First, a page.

Lessons of the European strike wave


The betrayal of the strikes in France against President Nicolas Sarkozy’s pension cuts underscores the need for a political balance sheet of the struggles waged against social cuts adopted by European governments amid the global economic crisis.

The outbreak in October of a port and oil strike in France, supported by widespread high school protests, galvanized working class opposition to Sarkozy and rapidly led to a severe gasoline shortage. The strikes were effective and highly popular, and the government soon found itself politically isolated.

Nonetheless, Sarkozy succeeded in using riot police to break the strike and has ignored continuing protest marches by hundreds of thousands of workers and youth.

The French strikes are part of the initial stages of an international resurgence of the class struggle, which has again demonstrated the immense social power of the working class. On Saturday, over 100,000 people marched in Lisbon against the social cuts of Socialist Prime Minister José Sócrates. Yesterday, a student protest in London against a three-fold increase in university fees gathered 50,000 marchers, some of whom occupied Conservative Party headquarters and clashed with riot police.

The brutal fact, however, is that despite massive opposition to social cuts and the willingness of workers and youth to do battle, working people everywhere have been thrown back.

Governments, both conservative and social democratic, are imposing savage cuts with total disregard for public opinion. Workers throughout Europe find themselves in a battle not only against their employers, but in a political struggle against the state, for which an entirely new perspective and new organizations of struggle are required.

The main reason for the workers’ defeats has been the bankrupt perspective of pressure politics imposed on them by the unions and the existing “left” parties. Such a perspective has nothing to offer under conditions where the state and the ruling class, driven by a capitalist crisis unprecedented since the 1930s, do not intend to concede anything.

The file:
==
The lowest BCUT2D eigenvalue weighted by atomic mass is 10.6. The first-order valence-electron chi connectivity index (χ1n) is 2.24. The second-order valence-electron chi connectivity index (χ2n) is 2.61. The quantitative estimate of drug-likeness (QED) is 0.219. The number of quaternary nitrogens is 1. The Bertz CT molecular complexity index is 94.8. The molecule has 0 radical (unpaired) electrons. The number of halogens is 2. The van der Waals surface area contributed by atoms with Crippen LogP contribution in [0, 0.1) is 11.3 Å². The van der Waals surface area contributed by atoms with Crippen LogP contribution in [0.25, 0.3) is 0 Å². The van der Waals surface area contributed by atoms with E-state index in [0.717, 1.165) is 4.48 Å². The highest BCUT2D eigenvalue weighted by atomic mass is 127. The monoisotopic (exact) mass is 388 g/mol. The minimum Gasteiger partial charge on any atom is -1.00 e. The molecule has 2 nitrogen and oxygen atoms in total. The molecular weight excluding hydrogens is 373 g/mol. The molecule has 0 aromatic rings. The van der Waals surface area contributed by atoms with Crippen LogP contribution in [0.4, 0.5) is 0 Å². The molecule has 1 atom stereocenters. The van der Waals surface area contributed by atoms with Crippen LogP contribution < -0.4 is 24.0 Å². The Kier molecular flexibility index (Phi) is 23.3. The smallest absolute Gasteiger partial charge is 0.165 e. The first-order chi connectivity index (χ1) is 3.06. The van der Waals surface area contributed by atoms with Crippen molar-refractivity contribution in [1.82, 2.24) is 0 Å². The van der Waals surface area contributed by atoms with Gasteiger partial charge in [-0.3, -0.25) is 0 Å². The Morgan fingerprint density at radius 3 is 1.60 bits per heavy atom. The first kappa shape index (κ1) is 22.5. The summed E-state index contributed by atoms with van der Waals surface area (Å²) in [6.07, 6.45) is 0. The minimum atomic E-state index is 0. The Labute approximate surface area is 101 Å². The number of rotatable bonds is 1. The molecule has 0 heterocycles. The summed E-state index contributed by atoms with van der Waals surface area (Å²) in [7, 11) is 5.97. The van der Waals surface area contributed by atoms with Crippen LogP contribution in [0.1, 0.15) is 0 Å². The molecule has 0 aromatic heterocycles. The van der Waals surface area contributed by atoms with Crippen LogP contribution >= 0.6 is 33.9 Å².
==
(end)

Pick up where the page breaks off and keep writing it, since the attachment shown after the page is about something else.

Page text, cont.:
In Greece, as in Portugal and Spain, unions called several one-day national protests, ostensibly aimed at pressuring the social democratic government to modify cuts it was imposing to satisfy its creditors during this spring’s Greek debt crisis. Predictably, the government, which is supported by the unions, ignored the protests, which entailed only a brief interruption of economic life.

The results have been disastrous for workers. According to press estimates, Greek workers have on average taken a 30 percent wage cut.

In France, the government and the press treated similar protests with open contempt. One commentator told Le Monde that they were “an episode in the process of producing the reforms.” A union official, seeking to express workers’ frustration with the impotence of such protests, explained that they were “fed up with simply strolling through the streets.”

Middle-class ex-left parties, such as SYRIZA in Greece or the New Anti-Capitalist Party in France, nonetheless insisted that workers’ main task in fighting the cuts was appearing in large numbers at these rallies. With this cynical policy, they sought to appeal to the population’s desire to fight reactionary governments while simultaneously channeling it behind the unions, despite rising frustration in the working class with the dead end of union-organized protests.